For the time being, as is the case with Botnik Studios, Piotr Mirowski, and Penn Wright, AI will help humorous people continue to find new ideas.

What’s the Point?

You’re probably wondering why we’d even want AI that can be funny. Well, the way I see it is with an AI-sidekick or AI as competition, comedic figures can be empowered to bring more comedy into the world. Humor is absolutely the best medicine out there. Unlike other art forms, where scarcity increases the value. The more comedy the better. Jerry Seinfeld elaborates on this:

My entire adult life is just making comedy stuff.  For some reason, it’s important to me to make as much of it as I can.  I imagine a woodchuck has a similar mindset: ‘I’ve got to chuck wood, as much as I can, because that’s my thing.’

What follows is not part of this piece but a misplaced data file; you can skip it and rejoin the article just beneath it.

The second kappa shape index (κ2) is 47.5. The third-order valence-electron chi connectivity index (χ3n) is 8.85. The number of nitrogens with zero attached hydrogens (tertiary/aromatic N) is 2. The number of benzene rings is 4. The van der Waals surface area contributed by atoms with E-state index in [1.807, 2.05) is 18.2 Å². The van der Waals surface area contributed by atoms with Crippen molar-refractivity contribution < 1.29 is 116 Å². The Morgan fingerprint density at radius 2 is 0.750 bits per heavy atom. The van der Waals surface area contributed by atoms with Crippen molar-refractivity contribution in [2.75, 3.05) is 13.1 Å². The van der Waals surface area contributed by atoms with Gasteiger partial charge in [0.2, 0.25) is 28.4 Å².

Jerry Seinfeld, Comedians in Cars Getting Coffee

Comedy has the luxury of an honest feedback loop. Laughter is an involuntary response. If people laugh, it means that the joke was funny. If people didn’t laugh, then it’s not funny. With comedy, the good stuff sticks. And sometimes you have to go through a lot of unfunny material to hit a solid joke.

To be frank, I’m not sure I have the answers when it comes to AI in comedy. What are your thoughts on this unexpected application of artificial intelligence?